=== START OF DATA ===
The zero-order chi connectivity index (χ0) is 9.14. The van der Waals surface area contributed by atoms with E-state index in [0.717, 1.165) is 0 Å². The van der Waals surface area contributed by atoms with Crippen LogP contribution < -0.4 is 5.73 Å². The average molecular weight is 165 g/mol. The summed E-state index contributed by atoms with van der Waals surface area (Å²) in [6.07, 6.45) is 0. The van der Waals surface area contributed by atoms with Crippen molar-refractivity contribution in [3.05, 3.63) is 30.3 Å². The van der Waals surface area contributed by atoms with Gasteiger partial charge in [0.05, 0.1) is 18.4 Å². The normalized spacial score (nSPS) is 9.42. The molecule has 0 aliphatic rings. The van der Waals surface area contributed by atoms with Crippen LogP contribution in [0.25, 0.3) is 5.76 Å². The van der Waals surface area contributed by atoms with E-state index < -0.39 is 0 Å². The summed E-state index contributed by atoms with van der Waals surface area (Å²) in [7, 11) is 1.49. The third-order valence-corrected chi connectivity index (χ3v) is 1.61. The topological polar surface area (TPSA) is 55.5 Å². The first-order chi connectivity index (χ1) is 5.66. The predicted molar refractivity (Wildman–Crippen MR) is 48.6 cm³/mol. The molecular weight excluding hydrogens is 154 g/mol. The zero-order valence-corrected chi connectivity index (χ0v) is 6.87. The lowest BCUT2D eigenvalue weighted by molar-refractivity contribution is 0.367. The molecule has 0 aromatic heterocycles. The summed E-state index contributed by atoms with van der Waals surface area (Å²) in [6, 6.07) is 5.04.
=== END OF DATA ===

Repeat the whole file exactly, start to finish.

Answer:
The zero-order chi connectivity index (χ0) is 9.14. The van der Waals surface area contributed by atoms with E-state index in [0.717, 1.165) is 0 Å². The van der Waals surface area contributed by atoms with Crippen LogP contribution < -0.4 is 5.73 Å². The average molecular weight is 165 g/mol. The summed E-state index contributed by atoms with van der Waals surface area (Å²) in [6.07, 6.45) is 0. The van der Waals surface area contributed by atoms with Crippen molar-refractivity contribution in [3.05, 3.63) is 30.3 Å². The van der Waals surface area contributed by atoms with Gasteiger partial charge in [0.05, 0.1) is 18.4 Å². The normalized spacial score (nSPS) is 9.42. The molecule has 0 aliphatic rings. The van der Waals surface area contributed by atoms with Crippen LogP contribution in [0.25, 0.3) is 5.76 Å². The van der Waals surface area contributed by atoms with E-state index < -0.39 is 0 Å². The summed E-state index contributed by atoms with van der Waals surface area (Å²) in [7, 11) is 1.49. The third-order valence-corrected chi connectivity index (χ3v) is 1.61. The topological polar surface area (TPSA) is 55.5 Å². The first-order chi connectivity index (χ1) is 5.66. The predicted molar refractivity (Wildman–Crippen MR) is 48.6 cm³/mol. The molecular weight excluding hydrogens is 154 g/mol. The zero-order valence-corrected chi connectivity index (χ0v) is 6.87. The lowest BCUT2D eigenvalue weighted by molar-refractivity contribution is 0.367. The molecule has 0 aromatic heterocycles. The summed E-state index contributed by atoms with van der Waals surface area (Å²) in [6, 6.07) is 5.04.